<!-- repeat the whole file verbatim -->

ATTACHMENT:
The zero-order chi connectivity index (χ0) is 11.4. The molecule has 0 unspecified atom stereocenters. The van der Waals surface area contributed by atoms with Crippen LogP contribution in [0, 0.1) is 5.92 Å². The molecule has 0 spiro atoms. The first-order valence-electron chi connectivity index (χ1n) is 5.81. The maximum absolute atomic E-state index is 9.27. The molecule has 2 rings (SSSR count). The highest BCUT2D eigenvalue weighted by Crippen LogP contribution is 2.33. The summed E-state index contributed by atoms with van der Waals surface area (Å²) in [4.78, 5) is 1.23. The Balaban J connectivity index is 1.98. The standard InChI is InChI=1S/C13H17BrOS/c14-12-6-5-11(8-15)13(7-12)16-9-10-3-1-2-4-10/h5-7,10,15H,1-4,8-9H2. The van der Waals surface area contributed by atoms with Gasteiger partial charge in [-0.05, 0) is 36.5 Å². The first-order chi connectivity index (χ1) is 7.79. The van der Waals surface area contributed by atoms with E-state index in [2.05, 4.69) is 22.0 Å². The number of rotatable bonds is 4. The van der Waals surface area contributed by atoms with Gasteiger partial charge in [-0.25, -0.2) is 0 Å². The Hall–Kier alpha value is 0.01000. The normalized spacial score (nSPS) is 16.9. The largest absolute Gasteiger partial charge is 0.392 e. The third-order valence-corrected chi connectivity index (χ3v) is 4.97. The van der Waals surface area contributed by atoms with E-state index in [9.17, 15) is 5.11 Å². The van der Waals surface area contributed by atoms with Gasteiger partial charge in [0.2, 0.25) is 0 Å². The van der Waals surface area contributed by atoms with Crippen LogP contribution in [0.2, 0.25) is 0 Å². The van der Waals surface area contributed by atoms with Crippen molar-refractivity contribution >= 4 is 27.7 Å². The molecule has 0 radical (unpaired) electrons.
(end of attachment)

The zero-order chi connectivity index (χ0) is 11.4. The molecule has 0 unspecified atom stereocenters. The van der Waals surface area contributed by atoms with Crippen LogP contribution in [0, 0.1) is 5.92 Å². The molecule has 0 spiro atoms. The first-order valence-electron chi connectivity index (χ1n) is 5.81. The maximum absolute atomic E-state index is 9.27. The molecule has 2 rings (SSSR count). The highest BCUT2D eigenvalue weighted by Crippen LogP contribution is 2.33. The summed E-state index contributed by atoms with van der Waals surface area (Å²) in [4.78, 5) is 1.23. The Balaban J connectivity index is 1.98. The standard InChI is InChI=1S/C13H17BrOS/c14-12-6-5-11(8-15)13(7-12)16-9-10-3-1-2-4-10/h5-7,10,15H,1-4,8-9H2. The van der Waals surface area contributed by atoms with Gasteiger partial charge in [-0.05, 0) is 36.5 Å². The first-order chi connectivity index (χ1) is 7.79. The van der Waals surface area contributed by atoms with E-state index in [2.05, 4.69) is 22.0 Å². The number of rotatable bonds is 4. The van der Waals surface area contributed by atoms with Gasteiger partial charge in [-0.25, -0.2) is 0 Å². The Hall–Kier alpha value is 0.01000. The normalized spacial score (nSPS) is 16.9. The largest absolute Gasteiger partial charge is 0.392 e. The third-order valence-corrected chi connectivity index (χ3v) is 4.97. The van der Waals surface area contributed by atoms with E-state index in [9.17, 15) is 5.11 Å². The van der Waals surface area contributed by atoms with Gasteiger partial charge in [0.2, 0.25) is 0 Å². The van der Waals surface area contributed by atoms with Crippen LogP contribution in [0.2, 0.25) is 0 Å². The van der Waals surface area contributed by atoms with Crippen molar-refractivity contribution >= 4 is 27.7 Å². The molecule has 0 radical (unpaired) electrons.